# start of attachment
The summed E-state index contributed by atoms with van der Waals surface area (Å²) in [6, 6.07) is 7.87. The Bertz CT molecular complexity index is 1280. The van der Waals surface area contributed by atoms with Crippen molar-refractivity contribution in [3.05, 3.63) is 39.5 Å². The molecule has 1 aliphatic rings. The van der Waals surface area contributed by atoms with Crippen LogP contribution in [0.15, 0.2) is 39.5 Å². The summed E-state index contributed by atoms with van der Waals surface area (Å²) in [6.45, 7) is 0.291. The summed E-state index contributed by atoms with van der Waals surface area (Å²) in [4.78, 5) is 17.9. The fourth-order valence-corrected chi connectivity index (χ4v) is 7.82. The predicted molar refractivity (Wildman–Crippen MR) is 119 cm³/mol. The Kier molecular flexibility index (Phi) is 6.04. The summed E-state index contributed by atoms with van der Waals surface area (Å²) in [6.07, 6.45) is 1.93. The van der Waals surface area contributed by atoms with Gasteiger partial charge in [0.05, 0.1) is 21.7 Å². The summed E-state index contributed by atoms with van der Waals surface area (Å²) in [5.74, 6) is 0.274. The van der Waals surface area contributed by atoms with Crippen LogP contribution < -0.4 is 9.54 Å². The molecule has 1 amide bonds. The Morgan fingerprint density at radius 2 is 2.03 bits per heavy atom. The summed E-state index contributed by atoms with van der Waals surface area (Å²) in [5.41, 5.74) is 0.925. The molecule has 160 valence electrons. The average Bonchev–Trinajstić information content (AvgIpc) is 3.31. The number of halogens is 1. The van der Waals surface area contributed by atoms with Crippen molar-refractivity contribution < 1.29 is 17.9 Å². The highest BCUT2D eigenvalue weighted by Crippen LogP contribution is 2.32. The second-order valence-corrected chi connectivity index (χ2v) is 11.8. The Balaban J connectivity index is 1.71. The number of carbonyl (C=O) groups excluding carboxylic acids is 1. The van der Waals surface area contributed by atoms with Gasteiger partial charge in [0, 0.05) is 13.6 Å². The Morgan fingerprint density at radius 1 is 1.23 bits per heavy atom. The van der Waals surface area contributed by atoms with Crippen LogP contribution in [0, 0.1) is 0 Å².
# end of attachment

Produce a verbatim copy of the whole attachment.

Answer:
The summed E-state index contributed by atoms with van der Waals surface area (Å²) in [6, 6.07) is 7.87. The Bertz CT molecular complexity index is 1280. The van der Waals surface area contributed by atoms with Crippen molar-refractivity contribution in [3.05, 3.63) is 39.5 Å². The molecule has 1 aliphatic rings. The van der Waals surface area contributed by atoms with Crippen LogP contribution in [0.15, 0.2) is 39.5 Å². The summed E-state index contributed by atoms with van der Waals surface area (Å²) in [6.45, 7) is 0.291. The summed E-state index contributed by atoms with van der Waals surface area (Å²) in [4.78, 5) is 17.9. The fourth-order valence-corrected chi connectivity index (χ4v) is 7.82. The predicted molar refractivity (Wildman–Crippen MR) is 119 cm³/mol. The Kier molecular flexibility index (Phi) is 6.04. The summed E-state index contributed by atoms with van der Waals surface area (Å²) in [6.07, 6.45) is 1.93. The van der Waals surface area contributed by atoms with Gasteiger partial charge in [0.05, 0.1) is 21.7 Å². The summed E-state index contributed by atoms with van der Waals surface area (Å²) in [5.74, 6) is 0.274. The van der Waals surface area contributed by atoms with Crippen LogP contribution < -0.4 is 9.54 Å². The molecule has 1 amide bonds. The Morgan fingerprint density at radius 2 is 2.03 bits per heavy atom. The summed E-state index contributed by atoms with van der Waals surface area (Å²) in [5.41, 5.74) is 0.925. The molecule has 160 valence electrons. The average Bonchev–Trinajstić information content (AvgIpc) is 3.31. The number of halogens is 1. The van der Waals surface area contributed by atoms with Crippen molar-refractivity contribution < 1.29 is 17.9 Å². The highest BCUT2D eigenvalue weighted by Crippen LogP contribution is 2.32. The second-order valence-corrected chi connectivity index (χ2v) is 11.8. The Balaban J connectivity index is 1.71. The number of carbonyl (C=O) groups excluding carboxylic acids is 1. The van der Waals surface area contributed by atoms with Gasteiger partial charge in [0, 0.05) is 13.6 Å². The Morgan fingerprint density at radius 1 is 1.23 bits per heavy atom. The van der Waals surface area contributed by atoms with Crippen LogP contribution in [0, 0.1) is 0 Å².